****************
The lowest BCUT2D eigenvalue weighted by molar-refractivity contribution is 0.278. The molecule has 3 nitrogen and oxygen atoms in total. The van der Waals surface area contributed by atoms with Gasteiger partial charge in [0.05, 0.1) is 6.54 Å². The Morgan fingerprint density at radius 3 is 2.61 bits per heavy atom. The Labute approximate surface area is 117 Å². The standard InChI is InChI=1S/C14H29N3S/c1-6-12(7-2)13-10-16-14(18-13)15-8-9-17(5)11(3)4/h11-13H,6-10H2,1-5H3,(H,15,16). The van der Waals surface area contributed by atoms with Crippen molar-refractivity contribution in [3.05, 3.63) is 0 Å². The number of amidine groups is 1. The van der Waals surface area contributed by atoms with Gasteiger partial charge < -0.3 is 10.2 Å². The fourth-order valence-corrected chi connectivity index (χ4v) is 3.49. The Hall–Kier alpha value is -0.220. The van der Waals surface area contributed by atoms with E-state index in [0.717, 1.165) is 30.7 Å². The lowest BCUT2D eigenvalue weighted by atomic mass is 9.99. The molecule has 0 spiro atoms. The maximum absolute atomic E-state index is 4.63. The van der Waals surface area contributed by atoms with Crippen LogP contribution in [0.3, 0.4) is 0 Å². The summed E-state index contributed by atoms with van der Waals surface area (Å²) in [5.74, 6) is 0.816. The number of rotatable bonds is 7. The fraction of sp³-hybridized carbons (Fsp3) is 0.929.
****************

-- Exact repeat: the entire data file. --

The lowest BCUT2D eigenvalue weighted by molar-refractivity contribution is 0.278. The molecule has 3 nitrogen and oxygen atoms in total. The van der Waals surface area contributed by atoms with Gasteiger partial charge in [0.05, 0.1) is 6.54 Å². The Morgan fingerprint density at radius 3 is 2.61 bits per heavy atom. The Labute approximate surface area is 117 Å². The standard InChI is InChI=1S/C14H29N3S/c1-6-12(7-2)13-10-16-14(18-13)15-8-9-17(5)11(3)4/h11-13H,6-10H2,1-5H3,(H,15,16). The van der Waals surface area contributed by atoms with Crippen molar-refractivity contribution in [3.05, 3.63) is 0 Å². The number of amidine groups is 1. The van der Waals surface area contributed by atoms with Gasteiger partial charge < -0.3 is 10.2 Å². The fourth-order valence-corrected chi connectivity index (χ4v) is 3.49. The Hall–Kier alpha value is -0.220. The van der Waals surface area contributed by atoms with E-state index in [0.717, 1.165) is 30.7 Å². The lowest BCUT2D eigenvalue weighted by atomic mass is 9.99. The molecule has 0 spiro atoms. The maximum absolute atomic E-state index is 4.63. The van der Waals surface area contributed by atoms with Crippen LogP contribution in [0.3, 0.4) is 0 Å². The summed E-state index contributed by atoms with van der Waals surface area (Å²) in [5.74, 6) is 0.816. The number of rotatable bonds is 7. The fraction of sp³-hybridized carbons (Fsp3) is 0.929.